DC: You’re pretty confident then about everything with Dykes’ job security?
MW: Sonny’s doing a great job, and we’ll see how this season plays out. He’s been an extraordinary partner to me. Your question about not having the experience in athletics management, that’s something that can be really challenging for a football coach. I spent hundreds of hours with Sonny, and he never once made that an issue in our relationship. He has been nothing but a phenomenal partner to me.
DC: For men’s basketball, everything is looking pretty optimistic right now. What are your thoughts on that program?
MW: All those things speak for themselves, but what I do want to emphasize is how pleased I am to have (head coach) Cuonzo (Martin) here and how happy I am to be two doors down from him. This is a person who will tell everybody — from a 16-year-old recruit all the way to our most influential alums — that his job isn’t to coach basketball. His job is to take a 17-year-old and produce a 21- or 22-year-old man prepared to impact the community. And he does that every day. It’s extraordinary to be around it. I’m around him every day, and I’ve never once seen or heard him not be positive. Every single message is a positive message. Every single message is geared around making that young adult a better young adult today. And I think he’s an extraordinary asset for this campus. Results on the campus will be what they are, but I’m just happy he’s here.
DC: Martin just brought in two big-time recruits in Jaylen Brown and Ivan Rabb. How do you balance that desire for the top talents with the reality that they’re probably going to leave school early to test the professional waters?
MW: I have not heard any of our basketball players say that they weren’t going to graduate from Cal. My expectation is that they’re going to come here, they’re going to have a college experience, and at some point, they’re going to want to test their value in the professional world. But I’ve never heard them say they weren’t going to be a Cal graduate. … I’m not concerned about that. We wouldn’t be concerned with a kid who was building an app over in the engineering department leaving after he learned what he needed to learn.
DC: Cal has only two or three minority head coaches. Is that an issue you’re looking into at all, or is that anything you look to fix?
MW: I’m really committed to finding the best coach for the job. I’ve hired two coaches, and in both cases, I think, I found the absolute best candidate available. I think that’s what our student-athletes and that’s what the Berkeley community deserves. My goal is to make sure that when we have a search, it’s as broad and as deep as possible so that when the person rises to the top, we’re pretty confident that we’ve captured all the available talent.
DC: With your financial background, one of your specialties will probably be trying to keep people interested in funding Cal Athletics. How do you keep the donors interested?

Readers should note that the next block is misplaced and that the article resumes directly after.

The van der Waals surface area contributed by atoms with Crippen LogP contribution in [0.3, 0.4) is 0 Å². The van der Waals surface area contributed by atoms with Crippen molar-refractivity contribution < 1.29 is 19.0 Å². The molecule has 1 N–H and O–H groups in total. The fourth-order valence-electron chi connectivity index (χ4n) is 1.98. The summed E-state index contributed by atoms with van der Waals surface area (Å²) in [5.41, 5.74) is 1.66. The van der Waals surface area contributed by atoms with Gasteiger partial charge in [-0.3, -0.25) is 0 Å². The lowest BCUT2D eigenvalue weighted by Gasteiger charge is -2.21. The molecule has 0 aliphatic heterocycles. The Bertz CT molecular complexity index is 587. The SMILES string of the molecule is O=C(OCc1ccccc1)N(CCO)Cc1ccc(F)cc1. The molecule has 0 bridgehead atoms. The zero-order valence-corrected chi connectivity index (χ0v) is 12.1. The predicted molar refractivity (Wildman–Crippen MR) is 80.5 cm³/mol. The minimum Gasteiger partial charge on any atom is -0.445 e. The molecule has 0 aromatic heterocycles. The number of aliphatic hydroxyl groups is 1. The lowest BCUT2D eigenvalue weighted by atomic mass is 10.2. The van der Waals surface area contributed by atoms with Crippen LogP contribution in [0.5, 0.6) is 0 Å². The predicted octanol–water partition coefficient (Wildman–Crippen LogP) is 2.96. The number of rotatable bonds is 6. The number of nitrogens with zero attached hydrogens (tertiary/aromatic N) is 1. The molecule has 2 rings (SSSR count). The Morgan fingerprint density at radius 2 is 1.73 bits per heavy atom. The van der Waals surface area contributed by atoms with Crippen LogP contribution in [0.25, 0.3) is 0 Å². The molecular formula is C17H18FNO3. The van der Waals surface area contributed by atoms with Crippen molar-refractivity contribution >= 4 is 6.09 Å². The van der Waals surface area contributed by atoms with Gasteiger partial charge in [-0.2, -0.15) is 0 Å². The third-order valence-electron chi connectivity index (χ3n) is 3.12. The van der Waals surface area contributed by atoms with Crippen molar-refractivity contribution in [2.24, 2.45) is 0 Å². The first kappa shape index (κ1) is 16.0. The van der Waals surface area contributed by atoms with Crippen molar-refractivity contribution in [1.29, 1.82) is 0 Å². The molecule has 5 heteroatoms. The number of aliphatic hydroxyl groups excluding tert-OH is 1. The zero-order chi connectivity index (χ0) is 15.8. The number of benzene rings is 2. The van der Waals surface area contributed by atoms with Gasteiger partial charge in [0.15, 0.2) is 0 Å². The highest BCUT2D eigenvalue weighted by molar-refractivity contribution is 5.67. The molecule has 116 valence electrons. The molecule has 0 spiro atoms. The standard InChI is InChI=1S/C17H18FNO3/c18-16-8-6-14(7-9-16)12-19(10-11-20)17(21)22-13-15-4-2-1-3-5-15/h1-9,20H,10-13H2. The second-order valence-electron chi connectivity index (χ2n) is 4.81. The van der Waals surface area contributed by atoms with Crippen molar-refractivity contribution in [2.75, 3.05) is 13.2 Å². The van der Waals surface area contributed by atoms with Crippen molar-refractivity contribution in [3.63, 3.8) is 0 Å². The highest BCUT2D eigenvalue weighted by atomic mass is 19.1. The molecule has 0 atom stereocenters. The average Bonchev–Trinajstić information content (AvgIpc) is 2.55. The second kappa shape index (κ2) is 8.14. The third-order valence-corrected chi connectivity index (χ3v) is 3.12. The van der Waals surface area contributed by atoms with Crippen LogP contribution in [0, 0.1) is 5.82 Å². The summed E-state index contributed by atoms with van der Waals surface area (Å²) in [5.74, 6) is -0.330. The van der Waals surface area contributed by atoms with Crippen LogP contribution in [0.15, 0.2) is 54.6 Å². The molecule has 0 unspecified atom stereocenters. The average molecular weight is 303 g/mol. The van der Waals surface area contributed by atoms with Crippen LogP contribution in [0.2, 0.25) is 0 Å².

MW: I think we need to make sure we’re doing three things. We need to really connect with donors in a way that’s meaningful and emotional. Too often, supporting our student-athletes has been tied to wins and losses. And we, I think, as an athletic department haven’t done a good enough job of making clear all that we’re doing here. It’s not just about wins and losses. We don’t want a donor to be disappointed just because we maybe didn’t perform in football the way they wanted. We want to make sure that we’re engaging donors with the things we’re doing with facilities to make the student-athlete competition experience better and the things we’re doing around student-athlete engagement — personal development, professional development, focus on injuries and rehabilitation. And then third, making sure our donors and all of our supporters realize that one of the things that is happening here is students are getting an opportunity to get an education.
DC: What’s been most difficult about your job, and what’s been the easiest so far?
MW: The easiest is we just have extraordinary student-athletes. They’re fun to be around. When you get to be older, you’re prone to having cynicism slip into your life. … The student-athletes are so much farther along in their development than I was at 18 or 19. It just gives me so much hope for the future, and you just don’t get that in many jobs. We’re here — no exaggeration — 14, 15 hours a day, seven days a week. The only way that you can do that is to get that kind of energy. Our coaches are great teachers — so passionate, and they care so much. The tough side is that things are changing not just in college athletics but in higher education, and we want to be a part of directing that change. We want to be a part of making sure that change produces the 21st century Berkeley that we want. And we want to make sure that change impacts our student-athletes in a way that’s positive. There are going to be some real bumps along the road here, and that’s going to be a challenge for everyone.